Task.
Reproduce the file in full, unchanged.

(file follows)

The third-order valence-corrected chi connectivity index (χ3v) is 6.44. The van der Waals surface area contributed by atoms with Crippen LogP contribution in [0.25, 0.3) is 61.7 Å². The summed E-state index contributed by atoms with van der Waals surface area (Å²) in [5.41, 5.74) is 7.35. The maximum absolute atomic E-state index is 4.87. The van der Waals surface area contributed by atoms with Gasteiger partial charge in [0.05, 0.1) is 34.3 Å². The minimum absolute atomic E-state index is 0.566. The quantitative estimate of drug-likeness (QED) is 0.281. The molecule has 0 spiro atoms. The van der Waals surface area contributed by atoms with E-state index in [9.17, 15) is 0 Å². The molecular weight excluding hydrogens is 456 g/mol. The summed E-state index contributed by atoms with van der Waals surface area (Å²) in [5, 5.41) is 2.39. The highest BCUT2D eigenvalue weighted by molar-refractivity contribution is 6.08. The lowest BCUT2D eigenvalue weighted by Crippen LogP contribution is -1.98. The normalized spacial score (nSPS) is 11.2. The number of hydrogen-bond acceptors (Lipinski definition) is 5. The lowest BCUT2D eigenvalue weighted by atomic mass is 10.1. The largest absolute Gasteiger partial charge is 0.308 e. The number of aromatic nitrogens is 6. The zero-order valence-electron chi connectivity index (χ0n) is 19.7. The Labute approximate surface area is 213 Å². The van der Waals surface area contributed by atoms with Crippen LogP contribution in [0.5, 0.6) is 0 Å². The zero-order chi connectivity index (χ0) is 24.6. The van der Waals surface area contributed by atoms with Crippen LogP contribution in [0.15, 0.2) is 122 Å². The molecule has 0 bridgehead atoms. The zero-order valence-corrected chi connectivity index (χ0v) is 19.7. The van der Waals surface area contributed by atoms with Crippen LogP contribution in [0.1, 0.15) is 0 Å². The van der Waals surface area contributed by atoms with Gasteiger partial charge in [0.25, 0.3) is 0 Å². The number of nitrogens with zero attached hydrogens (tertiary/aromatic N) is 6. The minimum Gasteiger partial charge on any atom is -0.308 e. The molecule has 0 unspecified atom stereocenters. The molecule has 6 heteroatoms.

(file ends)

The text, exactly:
The third-order valence-corrected chi connectivity index (χ3v) is 6.44. The van der Waals surface area contributed by atoms with Crippen LogP contribution in [0.25, 0.3) is 61.7 Å². The summed E-state index contributed by atoms with van der Waals surface area (Å²) in [5.41, 5.74) is 7.35. The maximum absolute atomic E-state index is 4.87. The van der Waals surface area contributed by atoms with Gasteiger partial charge in [0.05, 0.1) is 34.3 Å². The minimum absolute atomic E-state index is 0.566. The quantitative estimate of drug-likeness (QED) is 0.281. The molecule has 0 spiro atoms. The van der Waals surface area contributed by atoms with E-state index in [9.17, 15) is 0 Å². The molecular weight excluding hydrogens is 456 g/mol. The summed E-state index contributed by atoms with van der Waals surface area (Å²) in [5, 5.41) is 2.39. The highest BCUT2D eigenvalue weighted by molar-refractivity contribution is 6.08. The lowest BCUT2D eigenvalue weighted by Crippen LogP contribution is -1.98. The normalized spacial score (nSPS) is 11.2. The number of hydrogen-bond acceptors (Lipinski definition) is 5. The lowest BCUT2D eigenvalue weighted by atomic mass is 10.1. The largest absolute Gasteiger partial charge is 0.308 e. The number of aromatic nitrogens is 6. The zero-order valence-electron chi connectivity index (χ0n) is 19.7. The Labute approximate surface area is 213 Å². The van der Waals surface area contributed by atoms with Crippen LogP contribution in [0.5, 0.6) is 0 Å². The zero-order chi connectivity index (χ0) is 24.6. The van der Waals surface area contributed by atoms with Crippen LogP contribution in [0.15, 0.2) is 122 Å². The molecule has 0 bridgehead atoms. The zero-order valence-corrected chi connectivity index (χ0v) is 19.7. The van der Waals surface area contributed by atoms with Crippen LogP contribution in [0.1, 0.15) is 0 Å². The van der Waals surface area contributed by atoms with Gasteiger partial charge in [0.25, 0.3) is 0 Å². The number of nitrogens with zero attached hydrogens (tertiary/aromatic N) is 6. The minimum Gasteiger partial charge on any atom is -0.308 e. The molecule has 0 unspecified atom stereocenters. The molecule has 6 heteroatoms.